After attending a workshop called ‘Conscious Consumers’, M5 pupil Imogen James was inspired to do her own research about how food can affect your mood. She recently gave an assembly to her year group about her findings and has written this blog post to tell us more about it.
When I saw the opportunity to take part in the Conscious Consumer initiative, I knew it was too good an opportunity to miss!
As consumers, it is really important for us to think about the food choices we make; to look beyond the label and think about their impact on not only the environment, but ourselves.
Being exposed daily to a multitude of media really made me question the numerous claims made about plant-based foods and diets. Unfortunately, there are many questionable sources, spreading misinformation which can ultimately not only affect our health but have consequences for the environment.
Many of us are aware of the phrase 'food miles', but the workshop helped me to think deeper and put the miles into context. Did you know that a chicken burrito, with its ingredients flying in from countries such as India, Mexico and Argentina, has clocked up an estimated 18,880 miles to reach your plate? The resultant high carbon footprint really concerned me, with the flying generating around 10 times more carbon emissions than road transport. The workshop made me want to think about choosing more locally sources foods and those in season.
As I really enjoy human biology, I was truly fascinated to learn about the microbes in our gut and how we can eat foods to help them to thrive, which is of great benefit to our overall health. After the workshop, I therefore decided I wanted to extend my knowledge further about this area and did some research about whether what we eat can change our mood.
Have you ever reached for a chocolate bar for a little treat, or maybe grabbed a cup of coffee to get going? Increasing scientific evidence is showing us that food has a powerful effect on both how we are feeling and our mood. Eating lots of processed food, high in saturated fat and sugar can cause our mood to be low. Not having enough vitamins and minerals in our diet can also impact on our mood, making us feel tired, irritable and low.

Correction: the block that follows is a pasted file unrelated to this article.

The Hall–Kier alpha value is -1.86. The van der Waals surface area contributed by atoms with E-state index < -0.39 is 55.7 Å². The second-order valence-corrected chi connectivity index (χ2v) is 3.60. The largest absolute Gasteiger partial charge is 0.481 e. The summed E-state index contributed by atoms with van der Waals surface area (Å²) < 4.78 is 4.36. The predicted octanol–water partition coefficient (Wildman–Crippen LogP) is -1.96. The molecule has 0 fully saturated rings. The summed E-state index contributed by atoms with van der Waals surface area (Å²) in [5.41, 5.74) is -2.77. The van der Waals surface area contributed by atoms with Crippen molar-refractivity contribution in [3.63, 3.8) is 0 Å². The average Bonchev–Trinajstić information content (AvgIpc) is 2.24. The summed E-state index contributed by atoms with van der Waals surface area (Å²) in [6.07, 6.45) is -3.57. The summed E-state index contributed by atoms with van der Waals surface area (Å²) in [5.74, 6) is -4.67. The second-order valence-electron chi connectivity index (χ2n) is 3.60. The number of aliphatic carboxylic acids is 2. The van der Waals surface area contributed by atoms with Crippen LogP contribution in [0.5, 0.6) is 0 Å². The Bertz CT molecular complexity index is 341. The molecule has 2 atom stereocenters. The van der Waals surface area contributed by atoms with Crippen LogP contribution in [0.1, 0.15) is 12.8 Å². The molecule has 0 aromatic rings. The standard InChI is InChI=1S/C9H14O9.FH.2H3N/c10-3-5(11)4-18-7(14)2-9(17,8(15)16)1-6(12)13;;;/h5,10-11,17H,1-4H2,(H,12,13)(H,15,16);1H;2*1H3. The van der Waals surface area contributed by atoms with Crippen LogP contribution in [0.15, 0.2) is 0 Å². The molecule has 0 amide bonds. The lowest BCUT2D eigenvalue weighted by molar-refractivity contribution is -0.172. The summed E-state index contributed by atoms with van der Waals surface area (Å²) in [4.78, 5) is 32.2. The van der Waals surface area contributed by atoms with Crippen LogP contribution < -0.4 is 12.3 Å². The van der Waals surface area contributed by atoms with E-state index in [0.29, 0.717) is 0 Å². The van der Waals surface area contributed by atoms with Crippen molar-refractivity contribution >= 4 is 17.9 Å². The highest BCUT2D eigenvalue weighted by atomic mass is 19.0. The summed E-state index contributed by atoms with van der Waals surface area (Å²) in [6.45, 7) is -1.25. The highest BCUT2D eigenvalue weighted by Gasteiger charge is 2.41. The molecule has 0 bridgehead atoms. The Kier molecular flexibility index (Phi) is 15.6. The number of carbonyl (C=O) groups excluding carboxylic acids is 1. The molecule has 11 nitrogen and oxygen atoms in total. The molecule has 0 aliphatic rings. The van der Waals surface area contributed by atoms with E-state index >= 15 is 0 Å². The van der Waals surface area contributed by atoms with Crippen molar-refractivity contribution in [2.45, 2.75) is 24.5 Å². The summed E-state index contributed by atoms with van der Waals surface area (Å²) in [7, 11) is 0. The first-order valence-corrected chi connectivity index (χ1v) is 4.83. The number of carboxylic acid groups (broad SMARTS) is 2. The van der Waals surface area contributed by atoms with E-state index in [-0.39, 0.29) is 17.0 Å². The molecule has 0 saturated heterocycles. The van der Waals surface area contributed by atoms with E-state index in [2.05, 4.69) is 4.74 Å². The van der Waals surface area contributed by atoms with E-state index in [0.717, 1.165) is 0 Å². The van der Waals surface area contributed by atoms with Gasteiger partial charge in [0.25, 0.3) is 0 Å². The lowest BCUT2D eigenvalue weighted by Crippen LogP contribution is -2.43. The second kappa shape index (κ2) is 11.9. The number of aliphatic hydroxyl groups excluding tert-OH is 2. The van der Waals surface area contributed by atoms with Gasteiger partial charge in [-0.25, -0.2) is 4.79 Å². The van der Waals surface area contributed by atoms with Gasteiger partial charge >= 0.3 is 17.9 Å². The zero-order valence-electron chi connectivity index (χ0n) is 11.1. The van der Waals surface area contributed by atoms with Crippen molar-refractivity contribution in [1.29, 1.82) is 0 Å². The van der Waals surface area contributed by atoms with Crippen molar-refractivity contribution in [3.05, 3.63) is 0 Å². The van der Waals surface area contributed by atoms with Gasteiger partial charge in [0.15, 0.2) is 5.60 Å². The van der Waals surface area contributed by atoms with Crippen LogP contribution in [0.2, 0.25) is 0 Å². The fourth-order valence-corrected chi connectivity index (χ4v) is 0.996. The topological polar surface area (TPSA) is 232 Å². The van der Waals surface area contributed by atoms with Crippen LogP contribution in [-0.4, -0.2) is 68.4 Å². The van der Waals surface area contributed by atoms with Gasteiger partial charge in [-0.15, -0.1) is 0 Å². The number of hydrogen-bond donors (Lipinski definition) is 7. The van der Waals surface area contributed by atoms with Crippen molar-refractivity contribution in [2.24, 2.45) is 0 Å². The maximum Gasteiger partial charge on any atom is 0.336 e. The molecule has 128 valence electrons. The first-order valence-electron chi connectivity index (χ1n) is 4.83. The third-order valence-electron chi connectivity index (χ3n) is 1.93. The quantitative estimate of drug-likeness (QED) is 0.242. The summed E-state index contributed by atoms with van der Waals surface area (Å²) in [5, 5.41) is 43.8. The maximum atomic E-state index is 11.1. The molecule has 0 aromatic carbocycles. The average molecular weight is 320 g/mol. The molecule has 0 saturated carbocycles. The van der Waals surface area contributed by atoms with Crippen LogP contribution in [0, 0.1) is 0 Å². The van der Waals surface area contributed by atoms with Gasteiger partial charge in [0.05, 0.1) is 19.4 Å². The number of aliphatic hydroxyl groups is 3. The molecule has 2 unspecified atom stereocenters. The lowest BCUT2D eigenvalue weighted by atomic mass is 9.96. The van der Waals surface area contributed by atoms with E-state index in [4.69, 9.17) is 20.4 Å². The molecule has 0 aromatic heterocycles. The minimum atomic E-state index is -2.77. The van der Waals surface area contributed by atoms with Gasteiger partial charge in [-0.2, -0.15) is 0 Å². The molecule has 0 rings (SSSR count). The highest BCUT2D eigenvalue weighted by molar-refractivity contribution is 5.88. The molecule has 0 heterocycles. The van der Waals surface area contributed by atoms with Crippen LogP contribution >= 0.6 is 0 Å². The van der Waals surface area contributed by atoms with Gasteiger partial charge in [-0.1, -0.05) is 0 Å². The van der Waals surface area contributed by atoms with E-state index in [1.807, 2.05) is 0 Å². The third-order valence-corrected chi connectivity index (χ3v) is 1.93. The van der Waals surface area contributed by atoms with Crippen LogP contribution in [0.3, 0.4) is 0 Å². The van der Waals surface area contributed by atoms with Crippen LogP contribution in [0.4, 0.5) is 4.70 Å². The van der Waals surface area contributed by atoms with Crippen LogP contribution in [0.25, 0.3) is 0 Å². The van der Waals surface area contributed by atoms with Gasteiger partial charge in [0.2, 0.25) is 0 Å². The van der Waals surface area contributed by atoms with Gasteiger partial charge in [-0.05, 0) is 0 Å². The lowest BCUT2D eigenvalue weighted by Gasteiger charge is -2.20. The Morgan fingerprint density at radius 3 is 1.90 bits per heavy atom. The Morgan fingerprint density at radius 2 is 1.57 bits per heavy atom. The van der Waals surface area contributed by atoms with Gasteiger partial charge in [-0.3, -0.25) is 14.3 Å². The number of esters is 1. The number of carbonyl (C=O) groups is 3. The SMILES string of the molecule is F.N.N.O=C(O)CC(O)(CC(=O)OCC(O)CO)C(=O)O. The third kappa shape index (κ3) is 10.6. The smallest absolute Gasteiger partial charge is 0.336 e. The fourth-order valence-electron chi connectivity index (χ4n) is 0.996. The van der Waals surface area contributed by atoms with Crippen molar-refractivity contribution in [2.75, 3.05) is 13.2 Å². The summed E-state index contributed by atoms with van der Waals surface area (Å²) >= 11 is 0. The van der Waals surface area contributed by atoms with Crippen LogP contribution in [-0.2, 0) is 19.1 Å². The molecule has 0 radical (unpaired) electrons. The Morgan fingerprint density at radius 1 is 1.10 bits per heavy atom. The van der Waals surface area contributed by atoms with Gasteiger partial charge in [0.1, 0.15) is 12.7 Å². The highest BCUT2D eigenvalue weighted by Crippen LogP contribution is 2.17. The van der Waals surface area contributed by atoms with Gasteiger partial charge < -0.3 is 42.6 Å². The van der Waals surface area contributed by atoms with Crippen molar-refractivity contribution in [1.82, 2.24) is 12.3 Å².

Current scientific research is also showing us that our gut microbes are affected by diet, and as a result can impact on our mental wellbeing and mood. If we have a poor diet or have a food allergy, the diversity of our gut microbes can be reduced. As a result, signals are sent to the brain, triggering mood changes - an unhappy gut can result in a bad mood! Did you know that your gut is connected to our brain through a network of over 100 million nerve cells? This is called the Enteric Nervous System – the body’s largest sensory organ. With research showing that the interaction between our digestive system, gut microbes and diet all affect our mood and mental health, eating a heathy, balanced diet with lots of wholegrains, fish, vegetables and fruit not only provides us with a good supply of nutrients, but can also help increase the diversity of microbes in our gut. A healthy, happy gut means a happy, healthy mind!
Good nutrition with a healthy balanced diet is therefore not only essential for our physical wellbeing but our mental wellbeing too.
As I learnt from being part of Conscious Consumers, it really is crucial to look beyond the label and be a conscious consumer in thinking about the food choices we make!
The Conscious Consumers project enables young people to explore topical issues that span the boundaries of agriculture, food and society. Focussing on three topics; plant-based diets, food miles and personalised nutrition, use the resources to consider what it means to be a conscious consumer and think about how the choices we make everyday impact on the environment and our wellbeing. Find out more here.